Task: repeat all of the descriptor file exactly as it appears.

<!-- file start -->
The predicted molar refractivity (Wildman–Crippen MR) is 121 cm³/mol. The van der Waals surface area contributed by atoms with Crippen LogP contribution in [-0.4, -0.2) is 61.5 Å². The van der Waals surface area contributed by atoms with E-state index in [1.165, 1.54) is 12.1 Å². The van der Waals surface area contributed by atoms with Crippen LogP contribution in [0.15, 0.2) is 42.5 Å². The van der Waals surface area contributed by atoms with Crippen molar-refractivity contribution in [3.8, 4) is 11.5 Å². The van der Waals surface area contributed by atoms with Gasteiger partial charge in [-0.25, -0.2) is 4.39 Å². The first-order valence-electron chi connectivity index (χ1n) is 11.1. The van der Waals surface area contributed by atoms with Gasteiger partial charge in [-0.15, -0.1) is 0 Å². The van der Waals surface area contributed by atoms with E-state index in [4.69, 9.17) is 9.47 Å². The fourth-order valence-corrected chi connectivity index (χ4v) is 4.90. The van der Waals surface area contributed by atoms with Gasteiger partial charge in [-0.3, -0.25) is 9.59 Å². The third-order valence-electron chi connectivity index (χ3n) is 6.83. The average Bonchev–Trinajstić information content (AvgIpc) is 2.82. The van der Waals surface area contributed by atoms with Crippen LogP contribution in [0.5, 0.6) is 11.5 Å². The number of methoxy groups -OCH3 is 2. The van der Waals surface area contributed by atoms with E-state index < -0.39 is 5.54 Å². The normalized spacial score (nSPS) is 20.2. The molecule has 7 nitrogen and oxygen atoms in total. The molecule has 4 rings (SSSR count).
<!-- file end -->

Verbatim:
The predicted molar refractivity (Wildman–Crippen MR) is 121 cm³/mol. The van der Waals surface area contributed by atoms with Crippen LogP contribution in [-0.4, -0.2) is 61.5 Å². The van der Waals surface area contributed by atoms with E-state index in [1.165, 1.54) is 12.1 Å². The van der Waals surface area contributed by atoms with Crippen LogP contribution in [0.15, 0.2) is 42.5 Å². The van der Waals surface area contributed by atoms with Crippen molar-refractivity contribution in [3.8, 4) is 11.5 Å². The van der Waals surface area contributed by atoms with Gasteiger partial charge in [-0.25, -0.2) is 4.39 Å². The first-order valence-electron chi connectivity index (χ1n) is 11.1. The van der Waals surface area contributed by atoms with Gasteiger partial charge in [-0.15, -0.1) is 0 Å². The van der Waals surface area contributed by atoms with E-state index in [4.69, 9.17) is 9.47 Å². The fourth-order valence-corrected chi connectivity index (χ4v) is 4.90. The van der Waals surface area contributed by atoms with Gasteiger partial charge in [-0.3, -0.25) is 9.59 Å². The third-order valence-electron chi connectivity index (χ3n) is 6.83. The average Bonchev–Trinajstić information content (AvgIpc) is 2.82. The van der Waals surface area contributed by atoms with Crippen LogP contribution in [0.5, 0.6) is 11.5 Å². The number of methoxy groups -OCH3 is 2. The van der Waals surface area contributed by atoms with E-state index < -0.39 is 5.54 Å². The normalized spacial score (nSPS) is 20.2. The molecule has 7 nitrogen and oxygen atoms in total. The molecule has 4 rings (SSSR count).